If you listened carefully, in-between all the stories about pirates, meeting Donald Trump, his love of the TV show "Silk Stalkings" and the AC/DC song "Hell's Bells," Texas Tech coach Mike Leach told just about anyone who would listen that this season's version of the Red Raiders were different.
They had chemistry. Lots of it.
"If you see one on campus, you see 20 of them," Leach said. "They just really get excited about playing with each other."
Leach can appreciate good chemistry. Two years ago, his team had lost it all, and Leach needed an ice cream social and four-square tournament to get it back. That was after a 30-6 loss at Colorado in which his team all but quit. They rallied and even drew tears from their coach after a 31-point comeback victory over Minnesota in the Insight Bowl that season.
Leach learned a valuable lesson. More than pinpoint passing and receivers with fly-paper fingers, he needed to better value team-building. Leach started paying more and more attention to guys such as Dick Tomey, whose team-building exploits allowed him to win big at Hawaii, Arizona and even go 9-4 in his second season at San Jose State.
Privately over the past year and a half, Texas Tech coaches pointed to 2008 as a potentially special season and constantly reminded the players they would have to play for each other to accomplish anything. It has worked thus far. Texas Tech defensive coordinator Ruffin McNeill, a passionate, blue-collar sort, has helped.
"We understand that the Big 12 Conference is a tough conference, and you're going to play some of the elite teams in the country every year," Texas Tech quarterback Graham Harrell said. "We don't think about, 'We've never done this, we've never done that in the same season.' Since any of us (Tech players) has been alive, we'd never been 10-0, but we've done that."
If Texas Tech can become just the third team to beat OU in Norman in Bob Stoops' 10 years as coach, the Red Raiders will clinch the Big 12 South title and earn a date with Missouri in the Big 12 Championship Game on Dec. 6 in Kansas City. Obviously, a win in that game would mean a berth in the national title game.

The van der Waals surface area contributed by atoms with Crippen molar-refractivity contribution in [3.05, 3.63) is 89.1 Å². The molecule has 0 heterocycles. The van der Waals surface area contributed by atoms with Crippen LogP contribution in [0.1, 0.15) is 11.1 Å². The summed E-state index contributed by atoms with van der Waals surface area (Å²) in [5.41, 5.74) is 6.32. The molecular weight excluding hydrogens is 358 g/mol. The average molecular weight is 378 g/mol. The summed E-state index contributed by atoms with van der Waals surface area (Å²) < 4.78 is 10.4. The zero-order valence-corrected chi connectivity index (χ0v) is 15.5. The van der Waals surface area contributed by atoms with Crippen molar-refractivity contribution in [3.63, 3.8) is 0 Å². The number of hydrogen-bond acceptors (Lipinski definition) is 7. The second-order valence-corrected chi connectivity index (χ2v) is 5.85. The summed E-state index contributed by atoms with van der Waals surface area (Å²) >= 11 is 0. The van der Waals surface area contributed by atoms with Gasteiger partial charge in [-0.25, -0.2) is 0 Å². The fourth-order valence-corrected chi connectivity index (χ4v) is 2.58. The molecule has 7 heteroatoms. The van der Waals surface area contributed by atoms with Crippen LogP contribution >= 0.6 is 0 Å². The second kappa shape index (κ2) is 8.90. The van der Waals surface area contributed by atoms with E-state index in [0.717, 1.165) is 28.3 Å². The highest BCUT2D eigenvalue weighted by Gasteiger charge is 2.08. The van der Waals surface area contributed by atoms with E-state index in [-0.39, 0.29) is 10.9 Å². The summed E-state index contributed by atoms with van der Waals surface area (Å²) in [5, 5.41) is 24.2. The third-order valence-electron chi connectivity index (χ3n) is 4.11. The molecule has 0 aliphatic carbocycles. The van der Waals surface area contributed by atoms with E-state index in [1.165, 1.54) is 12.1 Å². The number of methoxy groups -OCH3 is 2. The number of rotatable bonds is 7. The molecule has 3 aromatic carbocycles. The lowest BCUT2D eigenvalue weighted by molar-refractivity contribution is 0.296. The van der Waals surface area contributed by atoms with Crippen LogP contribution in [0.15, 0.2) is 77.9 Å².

"We've got to finish," Harrell said. "This is a tough conference, with the toughest teams in the country here."
Who gets the edge?
Texas Tech run offense vs. Oklahoma run defense
If Oklahoma had MLB Ryan Reynolds (season-ending knee injury) and DE Auston English (knee), it probably would be an easy check mark to the Sooners. But OU's defense is reeling a little bit. While Texas Tech doesn't run it a bunch (just 257 rush attempts, third-fewest in FBS), it does run effectively (5.1 yards per carry).
Edge: Texas Tech
Texas Tech pass offense vs. Oklahoma pass defense
The Red Raiders' passing game appears to be in the same rhythm as Bill Walton in the 1973 NCAA tournament final against Memphis State, when Walton went 21-of-22 from the floor. Graham Harrell, Michael Crabtree and Co. seemed to be in the zone scoring 56 against Oklahoma State. OU's secondary struggled with passes over the middle against Texas, and that's where Texas Tech makes its living.
Edge: Texas Tech
Oklahoma rush offense vs. Texas Tech rush defense
The Sooners have pulled it together the past four games, rushing for 1,000 yards and 14 touchdowns against Kansas, Kansas State, Nebraska and Texas A&M. Or maybe they've just feasted on inferior competition. Texas Tech is giving up a fraction less on the ground (107.4 ypg) than OU (107.5). Either way, Texas Tech will make it hard on OU - which struggled to run against TCU and Texas. Sooners RB DeMarco Murray said the run game will come down to OU's offensive line being motivated, and the Sooners are at home.
Oklahoma pass offense vs. Texas Tech pass defense
This is where Sam Bradford, Manuel Johnson, Juaquin Iglesias, Ryan Broyles and Jermaine Gresham have set themselves apart. The Sooners have scored on everyone, including five TD passes by Bradford in a 45-35 loss to Texas. Texas Tech's pass defense is better than people think, but Bradford on his home turf should be lethal.
Texas Tech special teams vs. Oklahoma special teams
Murray has done a nice job on kick returns (27.4 yards per return) for the Sooners, while OU's Broyles (12.2 yards, one TD) and Tech's Eric Morris (11.5 yards, one TD) have been solid on punt returns. Neither team punts well. OU is horrible defending kickoffs (108th nationally, giving up 25.6 yards per return) and has allowed three returns for touchdowns (tied with Tulsa for most allowed this season). OU kicker Jimmy Stevens is 4-for-7 on field goals, while Tech has a walk-on who won a contest (Matt Williams is 2-for-3). We'll give the tiebreaker to Tech special teams tackling machine L.A. Reed, who had eight special teams tackles in a game this season.
Edge: Texas Tech
Texas Tech coaches vs. Oklahoma coaches
Mike Leach's only other game with the Big 12 South title on the line came in 2002, when his Red Raiders were dismantled in Norman 60-15. Leach has been more willing to punt on fourth down lately and also patient enough to stick with the run. Stoops has only lost two games at home in 11 seasons and has played for the Big 12 title six times.
X-factor: Oklahoma's home crowd. Remember, OU is 59-2 at home under Stoops.
Texas Tech will win if: Graham Harrell, Michael Crabtree and Co. continue to play pitch-and-catch without disruption.
Oklahoma will win if: The Sooners get back to who they were to start the season – running the football, mashing people with that offensive line and putting up points.
Olin Buchanan: Texas Tech 49, Oklahoma 42
Tom Dienhart: Oklahoma 44, Texas Tech 35
David Fox: Oklahoma 42, Texas Tech 35
Mike Huguenin: Oklahoma 42, Texas Tech 37
Steve Megargee: Oklahoma 45, Texas Tech 28
Chip Brown is a national writer for Rivals.com. He can be reached at firstname.lastname@example.org.